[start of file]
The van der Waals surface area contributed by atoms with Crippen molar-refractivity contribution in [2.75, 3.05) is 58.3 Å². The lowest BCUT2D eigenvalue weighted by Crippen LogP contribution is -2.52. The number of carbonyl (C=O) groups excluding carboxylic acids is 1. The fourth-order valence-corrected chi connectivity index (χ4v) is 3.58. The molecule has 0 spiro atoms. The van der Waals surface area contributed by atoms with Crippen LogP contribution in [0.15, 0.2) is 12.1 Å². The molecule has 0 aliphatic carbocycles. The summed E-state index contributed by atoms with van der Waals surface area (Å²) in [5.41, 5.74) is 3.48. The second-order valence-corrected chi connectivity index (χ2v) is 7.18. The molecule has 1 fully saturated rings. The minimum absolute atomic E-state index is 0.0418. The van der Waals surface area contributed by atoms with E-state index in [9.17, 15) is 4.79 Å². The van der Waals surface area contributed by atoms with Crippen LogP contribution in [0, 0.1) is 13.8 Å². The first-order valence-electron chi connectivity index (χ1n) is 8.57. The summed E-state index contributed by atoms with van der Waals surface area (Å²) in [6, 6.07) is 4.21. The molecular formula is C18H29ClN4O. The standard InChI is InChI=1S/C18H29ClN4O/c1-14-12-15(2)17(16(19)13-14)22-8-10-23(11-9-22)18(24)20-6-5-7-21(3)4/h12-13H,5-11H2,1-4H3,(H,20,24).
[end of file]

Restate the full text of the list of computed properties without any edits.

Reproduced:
The van der Waals surface area contributed by atoms with Crippen molar-refractivity contribution in [2.75, 3.05) is 58.3 Å². The lowest BCUT2D eigenvalue weighted by Crippen LogP contribution is -2.52. The number of carbonyl (C=O) groups excluding carboxylic acids is 1. The fourth-order valence-corrected chi connectivity index (χ4v) is 3.58. The molecule has 0 spiro atoms. The van der Waals surface area contributed by atoms with Crippen LogP contribution in [0.15, 0.2) is 12.1 Å². The molecule has 0 aliphatic carbocycles. The summed E-state index contributed by atoms with van der Waals surface area (Å²) in [5.41, 5.74) is 3.48. The second-order valence-corrected chi connectivity index (χ2v) is 7.18. The molecule has 1 fully saturated rings. The minimum absolute atomic E-state index is 0.0418. The van der Waals surface area contributed by atoms with E-state index in [9.17, 15) is 4.79 Å². The van der Waals surface area contributed by atoms with Crippen LogP contribution in [0, 0.1) is 13.8 Å². The first-order valence-electron chi connectivity index (χ1n) is 8.57. The summed E-state index contributed by atoms with van der Waals surface area (Å²) in [6, 6.07) is 4.21. The molecular formula is C18H29ClN4O. The standard InChI is InChI=1S/C18H29ClN4O/c1-14-12-15(2)17(16(19)13-14)22-8-10-23(11-9-22)18(24)20-6-5-7-21(3)4/h12-13H,5-11H2,1-4H3,(H,20,24).